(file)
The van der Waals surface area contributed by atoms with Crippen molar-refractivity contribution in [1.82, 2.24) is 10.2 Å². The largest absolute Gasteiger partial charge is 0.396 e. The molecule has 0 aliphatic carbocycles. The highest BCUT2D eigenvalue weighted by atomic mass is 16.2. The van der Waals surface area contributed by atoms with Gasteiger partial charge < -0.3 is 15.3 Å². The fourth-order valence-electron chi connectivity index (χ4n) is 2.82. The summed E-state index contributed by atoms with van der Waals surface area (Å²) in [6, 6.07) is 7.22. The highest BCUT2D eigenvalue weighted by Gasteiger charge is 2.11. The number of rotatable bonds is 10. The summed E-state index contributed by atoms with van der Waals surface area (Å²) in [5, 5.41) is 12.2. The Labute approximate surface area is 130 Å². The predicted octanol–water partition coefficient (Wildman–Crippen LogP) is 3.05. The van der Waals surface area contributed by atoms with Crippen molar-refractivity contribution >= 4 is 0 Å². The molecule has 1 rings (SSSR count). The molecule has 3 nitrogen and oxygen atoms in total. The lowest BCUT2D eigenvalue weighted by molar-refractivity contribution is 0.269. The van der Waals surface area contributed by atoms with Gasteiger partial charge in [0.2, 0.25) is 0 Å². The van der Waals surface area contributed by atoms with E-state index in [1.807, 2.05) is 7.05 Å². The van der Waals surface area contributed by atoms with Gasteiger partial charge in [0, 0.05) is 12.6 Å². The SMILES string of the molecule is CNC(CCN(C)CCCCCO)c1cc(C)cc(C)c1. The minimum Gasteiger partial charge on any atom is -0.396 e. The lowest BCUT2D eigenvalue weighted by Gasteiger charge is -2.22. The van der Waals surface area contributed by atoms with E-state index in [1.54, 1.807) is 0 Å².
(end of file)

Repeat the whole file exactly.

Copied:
The van der Waals surface area contributed by atoms with Crippen molar-refractivity contribution in [1.82, 2.24) is 10.2 Å². The largest absolute Gasteiger partial charge is 0.396 e. The molecule has 0 aliphatic carbocycles. The highest BCUT2D eigenvalue weighted by atomic mass is 16.2. The van der Waals surface area contributed by atoms with Gasteiger partial charge < -0.3 is 15.3 Å². The fourth-order valence-electron chi connectivity index (χ4n) is 2.82. The summed E-state index contributed by atoms with van der Waals surface area (Å²) in [6, 6.07) is 7.22. The highest BCUT2D eigenvalue weighted by Gasteiger charge is 2.11. The number of rotatable bonds is 10. The summed E-state index contributed by atoms with van der Waals surface area (Å²) in [5, 5.41) is 12.2. The Labute approximate surface area is 130 Å². The predicted octanol–water partition coefficient (Wildman–Crippen LogP) is 3.05. The van der Waals surface area contributed by atoms with Crippen molar-refractivity contribution >= 4 is 0 Å². The molecule has 1 rings (SSSR count). The molecule has 3 nitrogen and oxygen atoms in total. The lowest BCUT2D eigenvalue weighted by molar-refractivity contribution is 0.269. The van der Waals surface area contributed by atoms with Gasteiger partial charge in [0.2, 0.25) is 0 Å². The van der Waals surface area contributed by atoms with E-state index in [1.807, 2.05) is 7.05 Å². The van der Waals surface area contributed by atoms with Gasteiger partial charge in [0, 0.05) is 12.6 Å². The SMILES string of the molecule is CNC(CCN(C)CCCCCO)c1cc(C)cc(C)c1. The minimum Gasteiger partial charge on any atom is -0.396 e. The lowest BCUT2D eigenvalue weighted by Gasteiger charge is -2.22. The van der Waals surface area contributed by atoms with E-state index in [1.54, 1.807) is 0 Å².